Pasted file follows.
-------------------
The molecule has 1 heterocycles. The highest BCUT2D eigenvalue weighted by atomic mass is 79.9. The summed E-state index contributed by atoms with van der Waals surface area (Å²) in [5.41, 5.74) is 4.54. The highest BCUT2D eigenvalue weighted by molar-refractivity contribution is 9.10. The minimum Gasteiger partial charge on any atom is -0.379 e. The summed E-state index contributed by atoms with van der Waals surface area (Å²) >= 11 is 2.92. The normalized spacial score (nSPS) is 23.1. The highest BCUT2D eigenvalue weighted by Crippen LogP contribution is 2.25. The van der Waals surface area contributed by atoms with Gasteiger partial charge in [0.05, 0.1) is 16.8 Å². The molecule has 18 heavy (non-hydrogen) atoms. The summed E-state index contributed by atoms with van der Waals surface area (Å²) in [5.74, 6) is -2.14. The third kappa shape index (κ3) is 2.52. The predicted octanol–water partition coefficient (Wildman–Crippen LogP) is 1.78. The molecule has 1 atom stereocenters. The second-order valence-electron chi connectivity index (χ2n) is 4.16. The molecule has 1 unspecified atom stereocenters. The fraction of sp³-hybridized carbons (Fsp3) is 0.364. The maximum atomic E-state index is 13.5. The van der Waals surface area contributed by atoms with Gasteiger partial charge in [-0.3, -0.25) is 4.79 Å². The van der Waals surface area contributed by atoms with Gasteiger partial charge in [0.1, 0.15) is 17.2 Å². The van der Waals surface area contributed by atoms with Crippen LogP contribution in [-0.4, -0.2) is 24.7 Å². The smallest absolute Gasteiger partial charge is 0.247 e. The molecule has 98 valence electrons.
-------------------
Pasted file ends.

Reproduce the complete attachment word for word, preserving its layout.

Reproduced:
The molecule has 1 heterocycles. The highest BCUT2D eigenvalue weighted by atomic mass is 79.9. The summed E-state index contributed by atoms with van der Waals surface area (Å²) in [5.41, 5.74) is 4.54. The highest BCUT2D eigenvalue weighted by molar-refractivity contribution is 9.10. The minimum Gasteiger partial charge on any atom is -0.379 e. The summed E-state index contributed by atoms with van der Waals surface area (Å²) >= 11 is 2.92. The normalized spacial score (nSPS) is 23.1. The highest BCUT2D eigenvalue weighted by Crippen LogP contribution is 2.25. The van der Waals surface area contributed by atoms with Gasteiger partial charge in [0.05, 0.1) is 16.8 Å². The molecule has 18 heavy (non-hydrogen) atoms. The summed E-state index contributed by atoms with van der Waals surface area (Å²) in [5.74, 6) is -2.14. The third kappa shape index (κ3) is 2.52. The predicted octanol–water partition coefficient (Wildman–Crippen LogP) is 1.78. The molecule has 1 atom stereocenters. The second-order valence-electron chi connectivity index (χ2n) is 4.16. The molecule has 1 unspecified atom stereocenters. The fraction of sp³-hybridized carbons (Fsp3) is 0.364. The maximum atomic E-state index is 13.5. The van der Waals surface area contributed by atoms with Gasteiger partial charge in [-0.3, -0.25) is 4.79 Å². The van der Waals surface area contributed by atoms with Gasteiger partial charge in [0.1, 0.15) is 17.2 Å². The van der Waals surface area contributed by atoms with Crippen LogP contribution in [-0.4, -0.2) is 24.7 Å². The smallest absolute Gasteiger partial charge is 0.247 e. The molecule has 98 valence electrons.